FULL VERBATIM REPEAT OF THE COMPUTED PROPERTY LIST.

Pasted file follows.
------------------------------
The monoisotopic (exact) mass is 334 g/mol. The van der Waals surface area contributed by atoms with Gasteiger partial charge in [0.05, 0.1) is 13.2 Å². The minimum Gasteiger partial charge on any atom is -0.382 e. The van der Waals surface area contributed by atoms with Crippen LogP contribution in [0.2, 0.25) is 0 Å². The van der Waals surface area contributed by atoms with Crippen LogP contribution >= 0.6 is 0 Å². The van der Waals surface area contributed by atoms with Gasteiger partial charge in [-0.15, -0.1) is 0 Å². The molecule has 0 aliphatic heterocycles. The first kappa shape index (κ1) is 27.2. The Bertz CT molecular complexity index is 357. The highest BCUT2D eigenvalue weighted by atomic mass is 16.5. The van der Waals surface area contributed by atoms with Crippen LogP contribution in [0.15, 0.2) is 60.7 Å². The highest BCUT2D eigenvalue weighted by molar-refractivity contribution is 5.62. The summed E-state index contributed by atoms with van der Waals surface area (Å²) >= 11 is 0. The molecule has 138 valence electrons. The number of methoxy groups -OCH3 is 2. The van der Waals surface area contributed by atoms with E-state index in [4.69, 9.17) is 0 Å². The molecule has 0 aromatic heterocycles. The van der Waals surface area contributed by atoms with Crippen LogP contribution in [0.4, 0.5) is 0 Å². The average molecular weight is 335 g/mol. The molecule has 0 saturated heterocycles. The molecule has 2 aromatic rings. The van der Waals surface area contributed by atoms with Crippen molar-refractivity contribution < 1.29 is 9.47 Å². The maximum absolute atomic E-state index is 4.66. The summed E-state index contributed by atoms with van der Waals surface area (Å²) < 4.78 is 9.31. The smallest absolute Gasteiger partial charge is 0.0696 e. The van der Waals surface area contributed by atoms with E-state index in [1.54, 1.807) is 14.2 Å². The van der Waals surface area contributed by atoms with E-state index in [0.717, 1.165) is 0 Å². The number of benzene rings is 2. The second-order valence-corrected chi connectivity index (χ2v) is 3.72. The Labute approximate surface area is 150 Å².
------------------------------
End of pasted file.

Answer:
The monoisotopic (exact) mass is 334 g/mol. The van der Waals surface area contributed by atoms with Gasteiger partial charge in [0.05, 0.1) is 13.2 Å². The minimum Gasteiger partial charge on any atom is -0.382 e. The van der Waals surface area contributed by atoms with Crippen LogP contribution in [0.2, 0.25) is 0 Å². The van der Waals surface area contributed by atoms with Crippen LogP contribution >= 0.6 is 0 Å². The van der Waals surface area contributed by atoms with Gasteiger partial charge in [-0.15, -0.1) is 0 Å². The molecule has 0 aliphatic heterocycles. The first kappa shape index (κ1) is 27.2. The Bertz CT molecular complexity index is 357. The highest BCUT2D eigenvalue weighted by atomic mass is 16.5. The van der Waals surface area contributed by atoms with Crippen LogP contribution in [0.15, 0.2) is 60.7 Å². The highest BCUT2D eigenvalue weighted by molar-refractivity contribution is 5.62. The summed E-state index contributed by atoms with van der Waals surface area (Å²) >= 11 is 0. The molecule has 138 valence electrons. The number of methoxy groups -OCH3 is 2. The van der Waals surface area contributed by atoms with E-state index in [4.69, 9.17) is 0 Å². The molecule has 0 aromatic heterocycles. The van der Waals surface area contributed by atoms with Crippen LogP contribution in [0.4, 0.5) is 0 Å². The average molecular weight is 335 g/mol. The molecule has 0 saturated heterocycles. The molecule has 2 aromatic rings. The van der Waals surface area contributed by atoms with Crippen molar-refractivity contribution < 1.29 is 9.47 Å². The maximum absolute atomic E-state index is 4.66. The summed E-state index contributed by atoms with van der Waals surface area (Å²) < 4.78 is 9.31. The smallest absolute Gasteiger partial charge is 0.0696 e. The van der Waals surface area contributed by atoms with E-state index in [1.54, 1.807) is 14.2 Å². The van der Waals surface area contributed by atoms with E-state index in [0.717, 1.165) is 0 Å². The number of benzene rings is 2. The second-order valence-corrected chi connectivity index (χ2v) is 3.72. The Labute approximate surface area is 150 Å².